Catlins mohua population 'recovering well' after 1080 drop
The birdsong of the vulnerable mohua is being heard in greater chorus in the Catlins after a 1080 drop, the Department of Conservation says.
The population of mohua, one of New Zealand's rarest songbirds, in the Catlins was increasing after a successful joint agency pest control programme last spring, DOC said.
In August, TBfree New Zealand and the Department of Conservation treated 47,000 hectares of forest in the Catlins with aerial 1080 to knock down possums, rats and stoats.
DOC's focus was to control rats and stoats to protect mohua in 10,000ha of beech forest, while TBfree New Zealand targeted possums to control bovine tuberculosis (TB) over 37,000ha surrounding this area.
Mohua number less than 5000 and are found only in small isolated populations in the South Island and several small islands near Stewart Island, such as Ulva Island and Codfish Island, and Resolution Island in Fiordland.
DOC conservation services manager David Agnew said monitoring results showed mohua numbers increased to the highest level recorded since the population suffered a big decline about 14 years ago.
"Surveys show the population is recovering well after the pest control in August," Mr Agnew said.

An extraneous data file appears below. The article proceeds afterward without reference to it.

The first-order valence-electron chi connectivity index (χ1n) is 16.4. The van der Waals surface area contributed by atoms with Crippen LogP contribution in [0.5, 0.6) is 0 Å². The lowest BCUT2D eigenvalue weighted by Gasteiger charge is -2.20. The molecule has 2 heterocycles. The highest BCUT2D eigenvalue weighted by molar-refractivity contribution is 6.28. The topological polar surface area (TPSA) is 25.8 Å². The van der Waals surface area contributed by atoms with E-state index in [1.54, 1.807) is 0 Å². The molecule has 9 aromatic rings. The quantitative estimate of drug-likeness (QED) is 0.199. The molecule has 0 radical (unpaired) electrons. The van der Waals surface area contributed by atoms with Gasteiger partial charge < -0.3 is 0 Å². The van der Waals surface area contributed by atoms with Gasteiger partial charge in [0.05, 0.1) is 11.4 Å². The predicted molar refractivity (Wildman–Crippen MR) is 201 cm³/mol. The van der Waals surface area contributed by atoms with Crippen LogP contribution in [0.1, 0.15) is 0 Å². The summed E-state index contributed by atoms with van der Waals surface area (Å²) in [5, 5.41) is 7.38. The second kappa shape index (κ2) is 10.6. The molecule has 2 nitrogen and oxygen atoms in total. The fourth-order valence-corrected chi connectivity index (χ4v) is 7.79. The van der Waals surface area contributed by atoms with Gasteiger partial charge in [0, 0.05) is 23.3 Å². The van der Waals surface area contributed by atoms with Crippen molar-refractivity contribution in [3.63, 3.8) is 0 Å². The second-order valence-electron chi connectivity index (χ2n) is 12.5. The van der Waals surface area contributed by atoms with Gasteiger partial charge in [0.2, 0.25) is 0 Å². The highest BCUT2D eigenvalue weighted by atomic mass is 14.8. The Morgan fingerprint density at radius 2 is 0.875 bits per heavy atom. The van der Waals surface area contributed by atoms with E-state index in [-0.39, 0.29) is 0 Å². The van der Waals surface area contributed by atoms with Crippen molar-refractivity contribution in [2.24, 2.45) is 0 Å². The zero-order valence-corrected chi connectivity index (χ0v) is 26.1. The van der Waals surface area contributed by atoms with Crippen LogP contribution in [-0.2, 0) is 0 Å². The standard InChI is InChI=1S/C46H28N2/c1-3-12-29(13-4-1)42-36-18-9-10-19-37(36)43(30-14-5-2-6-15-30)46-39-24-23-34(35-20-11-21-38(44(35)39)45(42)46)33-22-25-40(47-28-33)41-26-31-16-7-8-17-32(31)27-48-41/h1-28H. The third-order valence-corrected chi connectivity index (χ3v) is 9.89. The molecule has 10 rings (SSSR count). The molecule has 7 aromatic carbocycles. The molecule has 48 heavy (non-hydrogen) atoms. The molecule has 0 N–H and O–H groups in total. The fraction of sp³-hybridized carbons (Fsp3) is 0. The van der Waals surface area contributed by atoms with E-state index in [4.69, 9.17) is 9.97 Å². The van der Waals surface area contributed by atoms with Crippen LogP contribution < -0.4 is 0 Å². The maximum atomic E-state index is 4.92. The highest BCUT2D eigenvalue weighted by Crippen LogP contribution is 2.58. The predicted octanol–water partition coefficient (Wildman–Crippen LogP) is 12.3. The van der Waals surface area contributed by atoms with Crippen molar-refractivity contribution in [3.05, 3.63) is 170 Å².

"We found more birds and they have expanded into areas they used to be found in."
The opportunity to piggy-back on the TBfree operation when rat levels were increasing meant the mohua could be protected at the start of their nesting season in October when they were most vulnerable, he said.
The coordinated operation considerably decreased possum numbers, the main source of TB in livestock, and helped maintain the progress already made in reducing the risk of TB-infected wild animals spreading the disease to farmed cattle and deer in the surrounding area.
Rat levels, which were tracking at between 14 and 18 per cent in mid to low-altitude forest areas in August, fell to undetectable levels after the 1080 operation. Possum numbers also fell.
The Catlins mohua population, estimated to be several thousand, is one of the largest remaining in the South Island.
Survey results for 2013 show an increase in the average number of mohua and groups of birds from 2012 and previous highs in 2004 and 2008. Record numbers of bellbird and tomtit were also observed, Mr Agnew said.
DOC last used aerial 1080 to target rats and stoats in the Catlins after a big beech mast or seeding event in 2009.
A large beech mast is predicted to result in a pest plague this autumn and rodent levels in the Catlins will be monitored closely to determine whether a pest control response is needed later this year as part of DOC's Battle for our Birds programme.
- The Southland Times
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